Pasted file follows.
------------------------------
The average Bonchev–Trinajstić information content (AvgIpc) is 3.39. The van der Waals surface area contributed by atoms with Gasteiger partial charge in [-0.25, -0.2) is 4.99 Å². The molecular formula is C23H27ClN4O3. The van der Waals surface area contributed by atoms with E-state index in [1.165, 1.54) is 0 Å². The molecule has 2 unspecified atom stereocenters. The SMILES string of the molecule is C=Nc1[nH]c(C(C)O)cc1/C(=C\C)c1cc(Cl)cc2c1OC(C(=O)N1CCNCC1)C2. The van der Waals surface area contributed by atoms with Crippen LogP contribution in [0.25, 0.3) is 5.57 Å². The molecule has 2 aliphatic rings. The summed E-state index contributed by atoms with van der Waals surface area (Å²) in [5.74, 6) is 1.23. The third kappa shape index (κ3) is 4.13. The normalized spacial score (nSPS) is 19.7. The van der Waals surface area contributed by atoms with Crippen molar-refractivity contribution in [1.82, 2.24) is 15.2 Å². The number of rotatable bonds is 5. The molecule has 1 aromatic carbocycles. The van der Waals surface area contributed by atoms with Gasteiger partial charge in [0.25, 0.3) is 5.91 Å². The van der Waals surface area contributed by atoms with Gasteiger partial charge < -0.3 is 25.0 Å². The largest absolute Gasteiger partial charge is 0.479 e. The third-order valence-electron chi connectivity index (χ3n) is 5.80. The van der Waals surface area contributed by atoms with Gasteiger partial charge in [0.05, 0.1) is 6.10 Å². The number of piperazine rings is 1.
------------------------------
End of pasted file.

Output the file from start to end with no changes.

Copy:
The average Bonchev–Trinajstić information content (AvgIpc) is 3.39. The van der Waals surface area contributed by atoms with Gasteiger partial charge in [-0.25, -0.2) is 4.99 Å². The molecular formula is C23H27ClN4O3. The van der Waals surface area contributed by atoms with E-state index in [1.165, 1.54) is 0 Å². The molecule has 2 unspecified atom stereocenters. The SMILES string of the molecule is C=Nc1[nH]c(C(C)O)cc1/C(=C\C)c1cc(Cl)cc2c1OC(C(=O)N1CCNCC1)C2. The van der Waals surface area contributed by atoms with Crippen LogP contribution in [0.25, 0.3) is 5.57 Å². The molecule has 2 aliphatic rings. The summed E-state index contributed by atoms with van der Waals surface area (Å²) in [5.74, 6) is 1.23. The third kappa shape index (κ3) is 4.13. The normalized spacial score (nSPS) is 19.7. The van der Waals surface area contributed by atoms with Crippen molar-refractivity contribution in [1.82, 2.24) is 15.2 Å². The number of rotatable bonds is 5. The molecule has 1 aromatic carbocycles. The van der Waals surface area contributed by atoms with Gasteiger partial charge in [0.25, 0.3) is 5.91 Å². The van der Waals surface area contributed by atoms with Gasteiger partial charge < -0.3 is 25.0 Å². The largest absolute Gasteiger partial charge is 0.479 e. The third-order valence-electron chi connectivity index (χ3n) is 5.80. The van der Waals surface area contributed by atoms with Gasteiger partial charge in [0.05, 0.1) is 6.10 Å². The number of piperazine rings is 1.